Speaking of free value, Wandering Archaic continues to perform for me. Whether you’re copying a ramp spell, a draw spell, a removal spell, or just taxing spells by two mana, this thing pays dividends. The best bit is that it lets you double-up your opponent’s counterspells, effectively giving you some protection from counters too.
Finally, I’d like to cover two cards that unlock multiple strategies and win conditions: Altar of Dementia, and Ashnod’s Altar. These cards are always good in EDH, and always will be, because they give a free sacrifice outlet. Sac outlets that don’t cost mana can be taken advantage of to perform loops and combos, and so picking up one or both of these is an excellent way to kickstart your collection.
Altar of Dementia gives you self-mill to fill your graveyard, and mill as a win condition. Ashnod’s Altar, meanwhile, gives you mana. Both can protect from exile removal on your creatures, too, which is nice to have.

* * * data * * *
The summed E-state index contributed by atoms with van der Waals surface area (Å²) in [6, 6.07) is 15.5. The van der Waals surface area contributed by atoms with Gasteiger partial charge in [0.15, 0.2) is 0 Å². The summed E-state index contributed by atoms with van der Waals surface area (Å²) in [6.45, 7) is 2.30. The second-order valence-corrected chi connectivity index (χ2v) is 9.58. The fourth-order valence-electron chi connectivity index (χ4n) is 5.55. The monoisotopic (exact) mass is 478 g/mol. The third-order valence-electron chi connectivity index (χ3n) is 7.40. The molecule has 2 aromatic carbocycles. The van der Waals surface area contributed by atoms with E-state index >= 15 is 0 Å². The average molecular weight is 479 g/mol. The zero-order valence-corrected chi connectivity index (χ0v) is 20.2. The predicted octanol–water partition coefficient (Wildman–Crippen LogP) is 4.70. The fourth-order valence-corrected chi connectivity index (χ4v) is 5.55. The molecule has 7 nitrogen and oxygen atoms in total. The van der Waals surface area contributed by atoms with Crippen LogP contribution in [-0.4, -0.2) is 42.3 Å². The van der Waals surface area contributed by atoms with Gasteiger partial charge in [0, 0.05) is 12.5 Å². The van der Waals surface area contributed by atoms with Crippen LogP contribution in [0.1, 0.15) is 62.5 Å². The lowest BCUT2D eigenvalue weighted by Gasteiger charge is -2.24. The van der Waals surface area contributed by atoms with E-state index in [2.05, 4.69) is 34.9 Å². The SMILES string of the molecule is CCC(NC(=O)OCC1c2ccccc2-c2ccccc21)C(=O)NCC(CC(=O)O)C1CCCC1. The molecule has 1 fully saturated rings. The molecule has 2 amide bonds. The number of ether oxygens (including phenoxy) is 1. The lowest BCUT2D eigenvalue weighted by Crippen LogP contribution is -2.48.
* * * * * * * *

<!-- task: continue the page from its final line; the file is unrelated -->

Pushing the Boat Out
Not all of the cards I’ll recommend today are on the low end budget wise. These final six are ones that are firmly in the treat-yo-self category. They’ll make fantastic additions to your collection, power up decks a lot, and are great to consider for high-power or even cEDH deckbuilding.
The first card on the list is the hands-down best Sword of X&Y, Sword of Feast and Famine. It untaps your lands to let you have explosive turns, or to combo. It gives you incredible value, and it’s the most expensive Sword for a reason. You really can’t go wrong with this one. It features highly in extra combat decks, which I had the rundown on last week.
Next up are two lands that it’s hard not to justify in any deck wanting to go fast. Ancient Tomb might cost 2 life to use, but life matters less the faster you’re going – or if you play some life gain. It could really do with a reprint to be sure, but for now you’re paying top dollar for one of the best lands in the format.
Urza’s Saga gets better the more 0 and 1 mana cost mana rocks and utility artifacts you run. It’ll grab Mox Opal, Mana Crypt, Sol Ring, and Shadowspear, to name a few. It can make a creature, and it’s an enchantment for what it’s worth. It’s universally powerful.